I know this is an old and already answered question, but I have a different opinion than @Ilmari Karonen.
"Humans have trichromatic color vision, so the space of colors we can see is fundamentally three-dimensional."
If you compare human vision to digital color model, our vision would be closest to L-RGB, therefore it is a 4-component color model (it is very difficult to actually define color). This is because we have two types of cells: rods and cones. It is true that considering only cones, we have similar model to RGB, because there are three types of cones, sensitive to wavelengths that we call blue, green and red. But we also have rods, which are very sensitive to green wavelengths and our brain doesn't interpret this as green, but as light/dark. Cones are more active when there is more light, rods takes over in the dark, but both work together (you can't shut them down). It's one of the reasons some camera chips have 4 componets on a pixel (blue, red, 2x green). Of course the others and more significant reasons are spectral sensitivity, which peaks around the "green" light wavelength:
And also the fact you have square pixels that you cut into 4 subpixels...
Digital color models probably can capture "all colors humans can see". Different scientists will give you different answers. But 24-bit color space is more than enough. And we can't distinguish close colors next to each other anyway.
Computer screens always considered RGB human vision model to give us the most natural picture. CRT screens have three phosphore dots, LCD panels three sub-pixels. Some screens have 4 (with extra yellow I think).
Therefore three component RBG model is most natural and easiest to use and other models are just encodings of this model to allow subsampling and other manipulations. E.g. subsampling in YCbCr works, because human vision is more sensitive to light/dark contrast than color change (again we have more light/dark sensitive cells and also human brain works that way).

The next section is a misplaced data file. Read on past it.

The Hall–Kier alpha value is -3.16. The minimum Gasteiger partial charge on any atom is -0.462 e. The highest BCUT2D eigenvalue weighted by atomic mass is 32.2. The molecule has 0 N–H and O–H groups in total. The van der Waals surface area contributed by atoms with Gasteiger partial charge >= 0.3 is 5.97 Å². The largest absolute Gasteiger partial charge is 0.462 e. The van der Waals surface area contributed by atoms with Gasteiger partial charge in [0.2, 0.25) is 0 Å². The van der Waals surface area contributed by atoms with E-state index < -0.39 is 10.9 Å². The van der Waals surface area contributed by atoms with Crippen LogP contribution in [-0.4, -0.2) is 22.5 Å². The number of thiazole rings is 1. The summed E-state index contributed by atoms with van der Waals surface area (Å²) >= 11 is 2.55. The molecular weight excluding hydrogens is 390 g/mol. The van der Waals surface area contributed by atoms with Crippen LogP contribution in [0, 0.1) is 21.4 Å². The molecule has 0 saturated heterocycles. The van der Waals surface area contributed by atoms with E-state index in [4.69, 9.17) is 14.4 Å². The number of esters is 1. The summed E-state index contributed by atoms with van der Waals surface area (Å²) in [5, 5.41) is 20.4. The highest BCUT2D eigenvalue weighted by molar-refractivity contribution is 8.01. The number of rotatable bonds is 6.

IMHO a better 3-component 24-bit color model would encode Green using 10 bits and blue and red using the remaining 14 bits, then a better TV would use bigger green subpixel than the red and blue...
The reason why there is no 2-component color model is because there is no need for it. You can create arbitrary color model, for 2-components "lightness and hue+saturation combined". Then create an 8-bit pallete for the hue+saturation combined channel. With 256 lightness values, you will have pretty good model. But it will be quite useless, hard to manipulate and unnatural and you will have to provide quite complex formula RGB->Your model->RGB.
So instead of trying to save bits using 2-components model, we just use 3-component model with subsampling.
Note that the old 256 palette can be considered a 1-component model. If you increase the palette storage to 16-bits, you will get 65536 palette 1-component model and so on.
It doesn't matter how many components your model has! The most important thing is that naturally you capture RGB with our current technology and you reproduce RGB with current technology. This feels natural to human eye. Whatever you do between capturing and reproducing is upto you. We just invented color models that are easy to manipulate, encode or somehow useful.